Signals 2016 – Towards green and smart mobility

The European Environment Agency (EEA) has recently published a new report on our evolving transport system.

Transport plays a critical role in the way we live. Our food, clothes and household waste all need to be transported, contributing to our economy and quality of life. But the increasing use of planes, cars and other fossil-fuel dependent modes of transport is causing more pollution, putting at risk our environment and health. The EEA Signals 2016 explores how Europe’s carbon-dependent transport sector can be turned into a clean and smart mobility system.

The EU’s transport sector depends on oil for 94 % of its fuel. It is clear that decarbonising Europe’s transport sector will take time. It requires a combination of measures, including better urban planning, technological improvements, and a wider use of alternative fuels. But it can be done and we know how we can make it happen. Cleaner and smarter transport can actually meet Europe’s need for mobility and at the same time deliver many public health benefits, including cleaner air, fewer accidents, less congestion and less noise pollution.

EEA Executive Director Hans Bruyninckx

EEA Signals 2016 – Towards green and smart mobility goes beyond the data and statistics on transport, giving an in-depth explanation of the key facts and trends, the environmental challenges facing transport, and the green choices we have to ensure cleaner modes of moving around.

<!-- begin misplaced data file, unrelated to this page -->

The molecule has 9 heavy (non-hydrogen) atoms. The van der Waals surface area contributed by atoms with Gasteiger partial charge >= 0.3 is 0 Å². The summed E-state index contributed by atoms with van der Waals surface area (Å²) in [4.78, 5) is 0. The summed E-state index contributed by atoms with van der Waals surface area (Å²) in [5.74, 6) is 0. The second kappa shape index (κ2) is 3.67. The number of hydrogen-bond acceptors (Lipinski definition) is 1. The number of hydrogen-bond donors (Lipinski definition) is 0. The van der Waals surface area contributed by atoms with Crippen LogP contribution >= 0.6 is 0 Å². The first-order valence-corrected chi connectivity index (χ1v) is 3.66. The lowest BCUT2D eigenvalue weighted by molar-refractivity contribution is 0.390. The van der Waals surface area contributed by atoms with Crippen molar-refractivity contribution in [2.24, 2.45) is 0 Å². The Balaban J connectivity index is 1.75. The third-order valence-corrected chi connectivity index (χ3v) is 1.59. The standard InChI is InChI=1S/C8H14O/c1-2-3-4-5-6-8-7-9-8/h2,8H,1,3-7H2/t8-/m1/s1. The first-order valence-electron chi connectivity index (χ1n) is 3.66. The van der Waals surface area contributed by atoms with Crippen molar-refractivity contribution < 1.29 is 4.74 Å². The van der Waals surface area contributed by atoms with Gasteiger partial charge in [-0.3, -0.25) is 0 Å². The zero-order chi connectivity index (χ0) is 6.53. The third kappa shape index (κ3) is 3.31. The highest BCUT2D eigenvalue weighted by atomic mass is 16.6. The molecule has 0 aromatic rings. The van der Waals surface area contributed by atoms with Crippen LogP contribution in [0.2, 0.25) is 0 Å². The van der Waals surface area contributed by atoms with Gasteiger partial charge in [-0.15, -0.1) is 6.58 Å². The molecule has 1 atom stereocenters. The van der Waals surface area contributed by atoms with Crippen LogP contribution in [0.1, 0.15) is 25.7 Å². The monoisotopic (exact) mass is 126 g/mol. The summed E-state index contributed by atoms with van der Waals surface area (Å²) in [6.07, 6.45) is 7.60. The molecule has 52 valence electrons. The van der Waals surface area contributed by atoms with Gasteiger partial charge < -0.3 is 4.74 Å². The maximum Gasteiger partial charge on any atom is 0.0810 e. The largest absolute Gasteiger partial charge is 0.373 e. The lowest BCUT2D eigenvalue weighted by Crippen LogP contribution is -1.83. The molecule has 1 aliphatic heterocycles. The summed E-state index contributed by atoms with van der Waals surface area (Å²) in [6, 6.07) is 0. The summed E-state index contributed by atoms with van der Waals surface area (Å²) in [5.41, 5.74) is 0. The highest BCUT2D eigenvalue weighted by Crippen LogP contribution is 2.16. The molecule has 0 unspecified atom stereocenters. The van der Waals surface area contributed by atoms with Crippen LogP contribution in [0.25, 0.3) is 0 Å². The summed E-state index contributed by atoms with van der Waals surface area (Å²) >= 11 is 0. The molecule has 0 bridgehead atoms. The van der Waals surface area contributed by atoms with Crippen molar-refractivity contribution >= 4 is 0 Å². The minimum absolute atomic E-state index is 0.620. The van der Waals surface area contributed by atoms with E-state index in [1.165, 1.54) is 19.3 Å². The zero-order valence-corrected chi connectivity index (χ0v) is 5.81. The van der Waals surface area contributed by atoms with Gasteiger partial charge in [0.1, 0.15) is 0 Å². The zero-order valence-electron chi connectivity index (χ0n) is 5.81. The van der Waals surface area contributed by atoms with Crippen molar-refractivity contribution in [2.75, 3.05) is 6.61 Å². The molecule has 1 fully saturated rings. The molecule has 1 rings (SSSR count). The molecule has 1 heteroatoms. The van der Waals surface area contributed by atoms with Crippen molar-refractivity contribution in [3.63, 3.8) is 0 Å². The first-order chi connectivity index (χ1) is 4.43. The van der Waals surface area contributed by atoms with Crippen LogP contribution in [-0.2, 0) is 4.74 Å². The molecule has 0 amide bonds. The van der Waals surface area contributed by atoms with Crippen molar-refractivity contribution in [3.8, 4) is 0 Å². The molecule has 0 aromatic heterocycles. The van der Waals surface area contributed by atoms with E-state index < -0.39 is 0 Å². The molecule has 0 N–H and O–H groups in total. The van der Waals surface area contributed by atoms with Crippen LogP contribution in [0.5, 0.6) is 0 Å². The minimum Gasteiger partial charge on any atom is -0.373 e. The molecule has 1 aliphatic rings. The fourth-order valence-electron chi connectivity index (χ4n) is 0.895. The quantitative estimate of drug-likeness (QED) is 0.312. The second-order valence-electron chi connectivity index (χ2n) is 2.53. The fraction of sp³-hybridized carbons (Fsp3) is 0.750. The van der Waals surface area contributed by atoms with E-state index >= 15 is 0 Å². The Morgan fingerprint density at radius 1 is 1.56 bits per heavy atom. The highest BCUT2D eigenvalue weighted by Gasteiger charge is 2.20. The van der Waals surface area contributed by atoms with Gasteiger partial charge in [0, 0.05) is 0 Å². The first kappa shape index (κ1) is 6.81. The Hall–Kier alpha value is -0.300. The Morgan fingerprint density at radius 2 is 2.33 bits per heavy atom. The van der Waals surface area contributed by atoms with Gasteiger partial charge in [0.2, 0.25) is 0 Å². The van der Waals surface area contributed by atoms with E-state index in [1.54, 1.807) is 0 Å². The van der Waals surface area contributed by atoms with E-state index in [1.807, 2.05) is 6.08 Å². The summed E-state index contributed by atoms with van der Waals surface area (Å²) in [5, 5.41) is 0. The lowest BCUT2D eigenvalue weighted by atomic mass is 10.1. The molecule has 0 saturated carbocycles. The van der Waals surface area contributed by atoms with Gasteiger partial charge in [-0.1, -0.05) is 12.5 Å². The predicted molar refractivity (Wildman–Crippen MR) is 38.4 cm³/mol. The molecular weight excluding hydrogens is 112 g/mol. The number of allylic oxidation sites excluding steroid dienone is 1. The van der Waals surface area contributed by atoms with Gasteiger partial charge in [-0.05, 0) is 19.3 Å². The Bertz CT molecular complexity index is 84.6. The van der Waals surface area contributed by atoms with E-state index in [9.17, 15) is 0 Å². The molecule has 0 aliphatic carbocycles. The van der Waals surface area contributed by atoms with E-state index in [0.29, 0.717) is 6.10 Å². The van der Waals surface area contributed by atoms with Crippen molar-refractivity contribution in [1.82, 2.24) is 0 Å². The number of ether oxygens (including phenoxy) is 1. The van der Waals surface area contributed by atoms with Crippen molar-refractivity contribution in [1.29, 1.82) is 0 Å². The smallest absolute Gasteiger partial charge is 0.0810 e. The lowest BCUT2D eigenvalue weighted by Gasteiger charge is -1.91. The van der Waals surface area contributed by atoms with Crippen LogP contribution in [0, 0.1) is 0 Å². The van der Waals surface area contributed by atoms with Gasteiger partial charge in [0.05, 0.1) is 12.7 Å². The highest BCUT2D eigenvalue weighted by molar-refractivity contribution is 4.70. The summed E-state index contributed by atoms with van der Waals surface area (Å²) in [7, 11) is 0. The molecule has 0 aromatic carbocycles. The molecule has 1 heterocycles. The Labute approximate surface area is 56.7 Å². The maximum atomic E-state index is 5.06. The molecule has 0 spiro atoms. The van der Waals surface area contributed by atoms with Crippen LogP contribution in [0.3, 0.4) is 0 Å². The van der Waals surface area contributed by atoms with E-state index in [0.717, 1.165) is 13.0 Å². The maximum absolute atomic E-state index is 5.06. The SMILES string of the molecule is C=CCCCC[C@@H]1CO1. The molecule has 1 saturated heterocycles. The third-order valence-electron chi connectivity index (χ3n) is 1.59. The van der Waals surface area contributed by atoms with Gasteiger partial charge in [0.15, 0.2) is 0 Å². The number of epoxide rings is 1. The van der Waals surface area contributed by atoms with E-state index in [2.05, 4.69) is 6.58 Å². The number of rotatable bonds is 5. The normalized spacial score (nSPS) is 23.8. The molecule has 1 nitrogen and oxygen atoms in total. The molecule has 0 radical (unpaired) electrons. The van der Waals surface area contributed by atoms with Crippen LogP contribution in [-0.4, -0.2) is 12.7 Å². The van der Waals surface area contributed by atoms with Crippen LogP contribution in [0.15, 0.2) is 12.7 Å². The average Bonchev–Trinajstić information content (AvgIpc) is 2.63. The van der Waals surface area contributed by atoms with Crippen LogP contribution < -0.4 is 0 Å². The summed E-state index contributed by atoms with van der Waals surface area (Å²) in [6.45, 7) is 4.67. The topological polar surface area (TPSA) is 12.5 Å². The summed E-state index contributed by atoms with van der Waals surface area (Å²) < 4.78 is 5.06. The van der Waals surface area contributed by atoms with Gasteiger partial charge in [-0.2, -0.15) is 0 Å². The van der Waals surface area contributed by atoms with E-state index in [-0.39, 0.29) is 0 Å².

Transport underpins our modern society and economy. At the same time, it is responsible for a quarter of the EU’s greenhouse gas emissions, and causes air pollution, noise pollution and habitat fragmentation.

The European Union has already taken measures to mitigate the effects of transport pollution, and it has launched work on ambitious plans to create a low-carbon economy by 2050. These plans include making sure transport plays its part in reducing emissions.

“The EU’s transport sector depends on oil for 94 % of its fuel. It is clear that decarbonising Europe’s transport sector will take time. It requires a combination of measures, including better urban planning, technological improvements, and a wider use of alternative fuels. But it can be done and we know how we can make it happen. Cleaner and smarter transport can actually meet Europe’s need for mobility and at the same time deliver many public health benefits, including cleaner air, fewer accidents, less congestion and less noise pollution,” says EEA Executive Director Hans Bruyninckx.

Signals 2016 includes articles focusing on the state of Europe’s transport sector, its impact on public health, the issue of food miles, aviation and shipping, plus an interview on how cities can plan for smart mobility and climate change.

 

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